Community Hospital prepares to shop $45 million in debt to fund new building
Community Hospital is preparing to place millions of dollars in revenue bonds through an investment bank headquartered in New York City, Community Hospital President and CEO Chris Thomas said.
The bonds will be sold, or placed, to pay the entire cost of a proposed 136,000-square-foot new hospital, Thomas said.
Wipfli, a leading accounting and business consulting firm, declared Community’s revenue bond plan feasible after an extensive review of Western Slope demographics and the hospital’s projected revenue, among other considerations, Thomas said.
Cost of the new building near G and 23 1/2 roads is not certain, but the hospital is “shooting for $45 million.”
A “guaranteed maximum price” could be established as soon this week, Thomas said.
Community’s revenue bonds are likely to be sold to mostly large, institutional investors, probably starting this week, he said.
Cain Brothers, a Madison Avenue investment bank with an extensive history of successfully raising money for hospitals in the tax-exempt capital markets, was wrapping up the hospital’s public offering statement last week, Thomas said.
In addition to underwriting the Series 2013 Tax Exempt Hospital Revenue Bonds, Cain will place them through its extensive contacts in the capital markets, Thomas said.
Cain maintains close relationships with a large network of portfolio managers and traders who invest in the health care sector including “banks, trust departments, investment advisers ... insurance companies,” and “every major bond fund,” according to the Cain Brothers website.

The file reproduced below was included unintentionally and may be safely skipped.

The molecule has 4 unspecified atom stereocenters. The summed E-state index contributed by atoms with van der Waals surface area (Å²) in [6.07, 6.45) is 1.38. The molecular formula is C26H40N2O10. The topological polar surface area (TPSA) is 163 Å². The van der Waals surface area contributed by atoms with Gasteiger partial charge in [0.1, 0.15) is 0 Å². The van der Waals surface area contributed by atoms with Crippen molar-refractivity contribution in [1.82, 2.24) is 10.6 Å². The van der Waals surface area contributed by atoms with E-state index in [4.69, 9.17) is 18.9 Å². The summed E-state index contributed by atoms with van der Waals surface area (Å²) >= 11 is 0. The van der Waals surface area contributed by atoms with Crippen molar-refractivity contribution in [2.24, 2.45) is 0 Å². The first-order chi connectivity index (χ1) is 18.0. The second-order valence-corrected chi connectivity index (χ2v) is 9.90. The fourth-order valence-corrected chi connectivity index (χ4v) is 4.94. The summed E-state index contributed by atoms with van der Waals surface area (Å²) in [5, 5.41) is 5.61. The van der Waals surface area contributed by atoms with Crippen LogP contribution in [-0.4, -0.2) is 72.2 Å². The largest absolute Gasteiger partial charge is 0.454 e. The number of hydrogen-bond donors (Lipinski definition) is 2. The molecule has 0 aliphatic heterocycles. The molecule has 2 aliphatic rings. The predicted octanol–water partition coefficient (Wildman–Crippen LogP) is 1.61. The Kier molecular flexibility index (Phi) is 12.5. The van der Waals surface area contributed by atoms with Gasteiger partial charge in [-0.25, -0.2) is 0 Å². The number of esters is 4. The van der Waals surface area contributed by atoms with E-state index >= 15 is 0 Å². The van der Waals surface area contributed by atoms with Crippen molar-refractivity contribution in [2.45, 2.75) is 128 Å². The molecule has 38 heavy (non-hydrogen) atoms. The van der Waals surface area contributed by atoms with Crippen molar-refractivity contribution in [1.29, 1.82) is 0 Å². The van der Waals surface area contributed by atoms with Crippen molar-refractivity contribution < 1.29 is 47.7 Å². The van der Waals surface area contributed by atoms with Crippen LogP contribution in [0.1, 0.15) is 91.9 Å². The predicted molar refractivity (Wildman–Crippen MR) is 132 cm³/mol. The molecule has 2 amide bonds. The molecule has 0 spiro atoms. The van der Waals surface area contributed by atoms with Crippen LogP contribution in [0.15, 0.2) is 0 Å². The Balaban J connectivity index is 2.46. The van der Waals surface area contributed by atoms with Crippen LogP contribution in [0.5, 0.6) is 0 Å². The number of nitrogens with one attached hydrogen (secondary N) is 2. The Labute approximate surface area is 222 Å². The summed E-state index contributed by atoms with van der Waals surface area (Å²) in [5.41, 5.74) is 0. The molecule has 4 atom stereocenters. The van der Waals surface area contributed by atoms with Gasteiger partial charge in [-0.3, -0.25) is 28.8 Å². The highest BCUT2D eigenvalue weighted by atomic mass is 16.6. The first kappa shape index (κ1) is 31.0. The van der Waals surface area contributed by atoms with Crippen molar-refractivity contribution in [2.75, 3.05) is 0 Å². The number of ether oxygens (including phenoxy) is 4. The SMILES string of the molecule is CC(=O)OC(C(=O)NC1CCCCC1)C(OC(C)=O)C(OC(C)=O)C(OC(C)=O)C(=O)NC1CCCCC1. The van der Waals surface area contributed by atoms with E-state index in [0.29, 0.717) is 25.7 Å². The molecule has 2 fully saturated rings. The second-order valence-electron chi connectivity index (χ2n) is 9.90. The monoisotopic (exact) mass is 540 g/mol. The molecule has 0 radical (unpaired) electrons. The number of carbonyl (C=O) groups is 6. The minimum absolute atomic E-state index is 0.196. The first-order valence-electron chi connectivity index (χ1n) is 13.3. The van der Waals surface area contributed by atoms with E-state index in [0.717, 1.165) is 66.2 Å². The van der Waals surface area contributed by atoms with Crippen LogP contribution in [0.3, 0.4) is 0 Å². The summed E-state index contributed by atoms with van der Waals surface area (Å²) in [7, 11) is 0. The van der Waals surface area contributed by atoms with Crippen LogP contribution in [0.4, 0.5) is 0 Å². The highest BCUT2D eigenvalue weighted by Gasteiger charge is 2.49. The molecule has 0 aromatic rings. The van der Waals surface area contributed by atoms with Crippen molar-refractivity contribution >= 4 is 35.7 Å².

The interest rate, or coupon, the bonds will pay is yet to be determined, Thomas said.
“They will be repaid through the operations of the hospital and (its) current and future reserves and the (Community Hospital Foundation),” he said. “The interest rate ... will be finalized at the completion of the marketing of the bonds.”
Currently, Community holds cash and liquid investments valued at roughly $10 million, enough to cover the cost of operating the hospital for 57 days, Thomas said.
Community was able to cover all of its costs for only four days when Thomas assumed the helm in April 2008, he said.
“When I say it costs us approximately $180,000 a day to run Community Hospital, that’s salaries, that’s expenses, that’s utilities, so that means I can stay open — if everybody and their brother stops paying us — we can stay open for 57 days,” he said. The industry average is 60 days, Thomas said.
Interest paid on bonds of the type Community Hospital looks to place will be tax free to investors, said Ford Keeler, financial adviser at Financial West Group in Grand Junction.
“In general, bonds like that are issued for public purchase. They’re issued by the investment bank and, generally, institutional clients — your big money management firms — have a lion’s share of first dibs on those bonds,” Keeler said. “Whatever is left over, typically, can be purchased by individuals.”
“Generally, the Franklin Templetons, the Fidelitys of the world have the deep pockets and can invest two, three, five billion at a whack. Of course, this issue is not going to be nearly that big,” he said.
The interest paid on such bonds could be as high as 5 percent or more, based on any number of variables, Keeler said.
New income-producing services not currently available at Community that the future hospital plans to offer include labor, delivery, recovery and postpartum services for the obstetrics department, Thomas said.
“Of all the requested services, obstetrics is the one that I get the most requests for,” he said.
The new hospital will have 44 beds, same as the current facility, but instead of mostly semi-private rooms as is the case now, all of the beds at the new facility will be in private rooms.
Currently, no date has been set to break ground on the project, but whenever it begins, Thomas said it will take 15 months to complete.